This is the second complaint entry in a row. After this I'm done, I promise. Well, I may have a thing or two to say about mattress pads—being as how I'm now a vacation rental manager rather than an intellectual.
    But about French doors. I (or rather my brother) have now installed eight sets of French doors in two houses. The two first sets had to be switched out because they fell apart after a year.
    There are several problems with French doors in this location. a) they leak when rain and sand blow sideways leading to puddles on the floor that I find out about in the morning or in the spring, whichever comes sooner. b) No one knows how to use them and the way I designed them they have a wind tunnel effect. Slam. Bam. c) They have to be cleaned. d) They have to be painted (I'm doing that now which is why I'm complaining).
    Worst of all, I designed one room (above) that has nothing but French doors for ventilation. What was I thinking?


love those shades

When you have beach vacation and shades in the same sentence, you think of sunglasses. Unless you're a vacation homeowner, in which case you think of switching out moldy window blinds all with different hardware or untangling the damn strings that no one seems to know how to use.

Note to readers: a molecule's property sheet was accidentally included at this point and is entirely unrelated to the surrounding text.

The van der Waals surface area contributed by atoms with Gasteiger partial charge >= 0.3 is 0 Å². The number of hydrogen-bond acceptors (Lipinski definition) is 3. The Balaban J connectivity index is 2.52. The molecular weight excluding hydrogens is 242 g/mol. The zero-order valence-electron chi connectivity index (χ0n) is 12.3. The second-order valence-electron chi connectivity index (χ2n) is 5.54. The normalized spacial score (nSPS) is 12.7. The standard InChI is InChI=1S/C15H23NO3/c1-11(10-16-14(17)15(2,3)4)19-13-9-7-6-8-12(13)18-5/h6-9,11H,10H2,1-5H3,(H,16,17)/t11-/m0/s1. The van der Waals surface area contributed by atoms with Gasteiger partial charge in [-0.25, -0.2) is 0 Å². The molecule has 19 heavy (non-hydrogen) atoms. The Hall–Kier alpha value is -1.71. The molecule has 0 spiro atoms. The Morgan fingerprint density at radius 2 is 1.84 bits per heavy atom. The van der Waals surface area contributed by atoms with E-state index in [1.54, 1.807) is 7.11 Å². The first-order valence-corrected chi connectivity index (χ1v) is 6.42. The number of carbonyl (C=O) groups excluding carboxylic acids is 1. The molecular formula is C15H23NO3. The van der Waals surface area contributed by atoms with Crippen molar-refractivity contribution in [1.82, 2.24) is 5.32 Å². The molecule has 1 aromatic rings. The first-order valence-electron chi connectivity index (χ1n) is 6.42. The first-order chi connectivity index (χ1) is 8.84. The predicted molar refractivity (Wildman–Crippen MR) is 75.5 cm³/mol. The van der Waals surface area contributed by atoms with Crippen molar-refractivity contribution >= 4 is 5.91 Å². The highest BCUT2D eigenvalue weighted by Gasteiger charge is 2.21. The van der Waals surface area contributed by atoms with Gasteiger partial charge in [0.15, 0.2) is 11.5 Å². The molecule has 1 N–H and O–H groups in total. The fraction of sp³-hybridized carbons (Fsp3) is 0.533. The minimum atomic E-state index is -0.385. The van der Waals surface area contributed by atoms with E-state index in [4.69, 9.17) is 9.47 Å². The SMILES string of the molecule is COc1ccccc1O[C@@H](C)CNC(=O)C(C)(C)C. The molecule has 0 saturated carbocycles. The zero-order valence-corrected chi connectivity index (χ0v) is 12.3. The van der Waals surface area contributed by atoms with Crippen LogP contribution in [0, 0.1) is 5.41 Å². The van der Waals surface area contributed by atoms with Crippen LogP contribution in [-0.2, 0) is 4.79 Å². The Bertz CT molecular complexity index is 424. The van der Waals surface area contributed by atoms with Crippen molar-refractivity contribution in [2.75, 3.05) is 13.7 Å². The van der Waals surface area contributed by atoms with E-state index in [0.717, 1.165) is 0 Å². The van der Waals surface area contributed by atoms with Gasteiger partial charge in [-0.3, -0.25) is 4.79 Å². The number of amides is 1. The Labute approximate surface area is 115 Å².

People, word: To halt a shade at a certain point, you typically jerk the strings left. To release, right. Also, with Venetian blinds, you twirl a little stick to make the slats horizontal before making the shades go up or down.
   How hard is this? Apparently it is beyond the grasp of most mortals. Hence the continual search for shades that are easier to use. (Curtains at the beach tend to get limp and yuk and pretty moldy after people leave the window open.)
   I have finally settled on vinyl blinds like these. You can wipe them with a sponge, you can switch them out quickly, the louvered light is beautiful—and they cost less than $4.
   Learn how to use them.


chin up

So the cousins from New Orleans (one of whom has a business card describing himself as a Soulless Automoton at TurboSquid (the employer of my dreams), headed out from Block Island towards more rels on the Great Northern College Tour. One more house to prep, and then I'm of here too.


the joneses

Can't keep up with these neighbors. In elevation they're a story taller than my houses. Full walk-out basement. The builders are moving right along, and hopefully by the time the high paying tenants show up it will be enclosed and roofed and the loudest of the outdoor work will be complete. Thank goodness I built the blind side of Hannah's towards it. And thank goodness I decided to use stockade fence for the outdoor shower Chris built. We're good.